And it indeed has been a great opportunity and will continue to be so in the coming years. A growing middle class, rising aspirations and an increased propensity to spend by an inherently young population creates heady mix of untapped market opportunity.
The credit cards industry is today coming out of what have truly been testing times. The financial crisis of 2008-2010 remains fresh in our minds. With the tide seeming to have turned finally and with the indicators across almost all key areas looking positive, if not robust, there is fresh optimism in the industry and an almost unanimous positive view that the industry is today placed well for sustained growth.
Learning from the past
Before we look forward to the future, we have to understand the past. As they say, hindsight is always 20-20. The question remains: what went wrong?
The answer lies not just in one reason but a multitude of factors which both issuers and consumers should introspect upon. Credit is, at the end of the day, a powerful tool and a truly flexible option to meet immediate expenses when cash is not at hand.
The credit card, therefore, adroitly addresses medical emergencies, facilitates holidays and travel, or fulfils the aspiration of purchasing that new television or washing machine, with the knowledge that the payment may be done in parts over a period of time, or when that bonuscheque comes in. What will be key is, how both, consumers and card issuers, will treat this extremely powerful tool?
While the global financial crises is ascribed as one reason for the fallout in unsecured lending in India, the impact was also compoundedby the misplaced market growth ambitions of some credit card issuers who wereimmersed in the mantras of market share and market expansion. With access to easy credit card facilities from over-exuberant and ambitious card issuers, customers somehow seemed to have lost the key message: that credit is an important tool, to be used with responsibility and prudence.
The future, however, is bright. Several factors strongly indicate that credit card businesses will grow robustly in the coming years. The first is the emergence of strong credit rating agencies in India. Card issuers now have access to complete information of the applicant prior to issuing a card.
The key will be in seeing how the issuers use this information in taking prudent decisions. All information used in determining the creditworthiness of an applicant ultimately hinges on determining the ability and intention of the applicant to pay back the amount spent or borrowed. The expertise and sophistication of issuers in making such judgments, leveraging bureau data and recalibrating their own policies from time to time, will determine how the industry fares infuture.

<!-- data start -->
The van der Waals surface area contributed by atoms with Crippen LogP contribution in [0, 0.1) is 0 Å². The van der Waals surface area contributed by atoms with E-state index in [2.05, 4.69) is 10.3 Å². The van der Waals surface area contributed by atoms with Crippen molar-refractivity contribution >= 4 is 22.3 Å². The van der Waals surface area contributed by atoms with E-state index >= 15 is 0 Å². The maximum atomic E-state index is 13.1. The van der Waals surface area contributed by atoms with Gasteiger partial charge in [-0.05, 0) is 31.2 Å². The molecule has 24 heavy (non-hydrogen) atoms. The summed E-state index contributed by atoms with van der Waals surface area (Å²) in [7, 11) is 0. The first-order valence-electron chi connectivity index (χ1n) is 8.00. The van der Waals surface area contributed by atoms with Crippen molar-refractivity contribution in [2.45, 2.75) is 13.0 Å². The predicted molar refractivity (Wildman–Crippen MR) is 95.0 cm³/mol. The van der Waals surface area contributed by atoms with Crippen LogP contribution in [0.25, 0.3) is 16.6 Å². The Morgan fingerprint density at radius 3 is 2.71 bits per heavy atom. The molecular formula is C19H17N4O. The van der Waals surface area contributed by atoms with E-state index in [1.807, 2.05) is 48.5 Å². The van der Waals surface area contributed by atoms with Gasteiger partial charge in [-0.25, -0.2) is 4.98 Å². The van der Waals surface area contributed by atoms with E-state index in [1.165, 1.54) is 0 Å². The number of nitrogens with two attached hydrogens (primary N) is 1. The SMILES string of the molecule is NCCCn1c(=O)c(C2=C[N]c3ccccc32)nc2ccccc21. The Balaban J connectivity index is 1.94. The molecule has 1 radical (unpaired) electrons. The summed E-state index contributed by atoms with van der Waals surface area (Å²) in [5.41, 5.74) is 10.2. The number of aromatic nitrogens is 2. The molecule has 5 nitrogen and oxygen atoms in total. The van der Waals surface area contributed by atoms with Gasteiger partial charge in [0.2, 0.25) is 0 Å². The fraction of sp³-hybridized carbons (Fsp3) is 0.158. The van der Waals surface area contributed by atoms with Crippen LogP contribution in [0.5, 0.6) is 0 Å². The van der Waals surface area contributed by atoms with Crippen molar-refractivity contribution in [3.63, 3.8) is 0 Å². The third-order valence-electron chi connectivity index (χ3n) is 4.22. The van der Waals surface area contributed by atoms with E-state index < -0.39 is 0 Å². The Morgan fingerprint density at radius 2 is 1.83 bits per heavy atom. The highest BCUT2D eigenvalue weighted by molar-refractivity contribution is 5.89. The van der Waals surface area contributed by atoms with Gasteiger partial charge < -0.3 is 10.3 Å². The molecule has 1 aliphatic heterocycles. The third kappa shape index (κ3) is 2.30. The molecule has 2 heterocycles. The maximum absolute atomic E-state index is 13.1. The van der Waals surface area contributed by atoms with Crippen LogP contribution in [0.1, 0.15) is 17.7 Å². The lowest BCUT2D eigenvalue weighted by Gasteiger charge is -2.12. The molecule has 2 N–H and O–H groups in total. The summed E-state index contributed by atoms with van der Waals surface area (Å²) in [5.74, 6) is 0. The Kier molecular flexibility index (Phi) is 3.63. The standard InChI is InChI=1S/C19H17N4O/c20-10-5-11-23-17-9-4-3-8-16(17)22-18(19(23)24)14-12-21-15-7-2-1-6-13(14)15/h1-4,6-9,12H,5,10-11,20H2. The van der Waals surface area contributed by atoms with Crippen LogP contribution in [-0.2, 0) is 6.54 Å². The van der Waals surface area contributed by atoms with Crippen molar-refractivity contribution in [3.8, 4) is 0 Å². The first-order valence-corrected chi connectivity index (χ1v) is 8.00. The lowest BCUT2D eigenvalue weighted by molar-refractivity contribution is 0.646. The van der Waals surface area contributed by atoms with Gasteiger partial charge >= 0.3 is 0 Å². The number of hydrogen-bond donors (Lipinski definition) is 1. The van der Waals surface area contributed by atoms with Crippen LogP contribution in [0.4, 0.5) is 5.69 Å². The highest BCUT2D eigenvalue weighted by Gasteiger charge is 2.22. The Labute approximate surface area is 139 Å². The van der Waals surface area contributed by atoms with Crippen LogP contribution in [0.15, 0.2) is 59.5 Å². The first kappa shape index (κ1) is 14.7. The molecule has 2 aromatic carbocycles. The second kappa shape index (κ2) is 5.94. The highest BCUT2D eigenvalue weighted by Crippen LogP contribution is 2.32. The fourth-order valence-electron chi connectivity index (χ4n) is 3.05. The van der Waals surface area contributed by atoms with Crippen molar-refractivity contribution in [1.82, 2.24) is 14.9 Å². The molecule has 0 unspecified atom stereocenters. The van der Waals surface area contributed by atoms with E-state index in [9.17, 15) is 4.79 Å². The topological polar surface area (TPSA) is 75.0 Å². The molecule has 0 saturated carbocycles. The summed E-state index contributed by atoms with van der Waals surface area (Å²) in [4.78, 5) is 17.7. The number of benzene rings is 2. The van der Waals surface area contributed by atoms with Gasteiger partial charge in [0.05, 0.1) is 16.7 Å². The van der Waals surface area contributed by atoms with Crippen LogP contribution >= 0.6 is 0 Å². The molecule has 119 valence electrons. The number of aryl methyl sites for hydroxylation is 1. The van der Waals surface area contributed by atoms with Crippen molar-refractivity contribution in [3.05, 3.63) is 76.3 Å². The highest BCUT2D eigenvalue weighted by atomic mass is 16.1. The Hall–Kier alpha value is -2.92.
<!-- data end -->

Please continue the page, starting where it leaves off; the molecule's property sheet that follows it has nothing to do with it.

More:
Use the powerful tool of credit with wisdom
Customers, too, have now started understanding the importance of using credit wisely. With regulators and banks educating customers about the benefit of a good credit history, it is envisaged that better sense will prevail. Both issuers and customers now have the benefit of hindsight!
Card issuers will have to clearly strategise as to which segments they want to operate in. Most card issuers have moved completely away from the mass market segments as the risk-reward equations have just not borne out.
Their predominant focus has been a move to mass affluent segments and high networth individuals. These segments are traditionally more robust and easier to evaluate. Credit underwriting norms have been tightened across the board. Card issuers also have to become more judicious about growing the market purely for that sake, as inactive cards can savage a portfolio.
It is no wonder that of the 28 million cards which were in the marketplace in 2008, only around 20 million exist today. While there has been a huge de-growth in plastics, there has been no slowing down the overall industry spends which have been growing robustly.
All of which goes to show the wastage by the industry in issuing cards to customers who saw no value in the product. At the end of the day, the consumer is king and will patronise a product or a brand which adds enhanced value to his / her life.Free cards, in many ways, were perceived to be free of value and benefits, and, as a corollary, have been freed of customer patronage!
Customer is king
Card issuers will now have to work extra hard in delivering enhanced value to consumers. Creating and managing sophisticated products, constantly enhancing value and innovating on service delivery, will be key drivers of future growth.
It’s a large market, so exercise care
At this stage, the opportunity looks large with a large untapped market potential. Only about 3% of the total personal consumption expenditure in India is done on plastic cards. With the government keen on moving more payments on to electronic media, the spends on plastic cards will continue to grow significantly.
The sustained growth in organised retail, the booming e- commerce space, the aspirations of one of the youngest populations in the world and the strong, globally savvy emerging middle class… all foretell that it can only be a boom time for the credit cards business in the coming years. The key will be to take measured steps based on prudence and good judgment. Let the good times begin!
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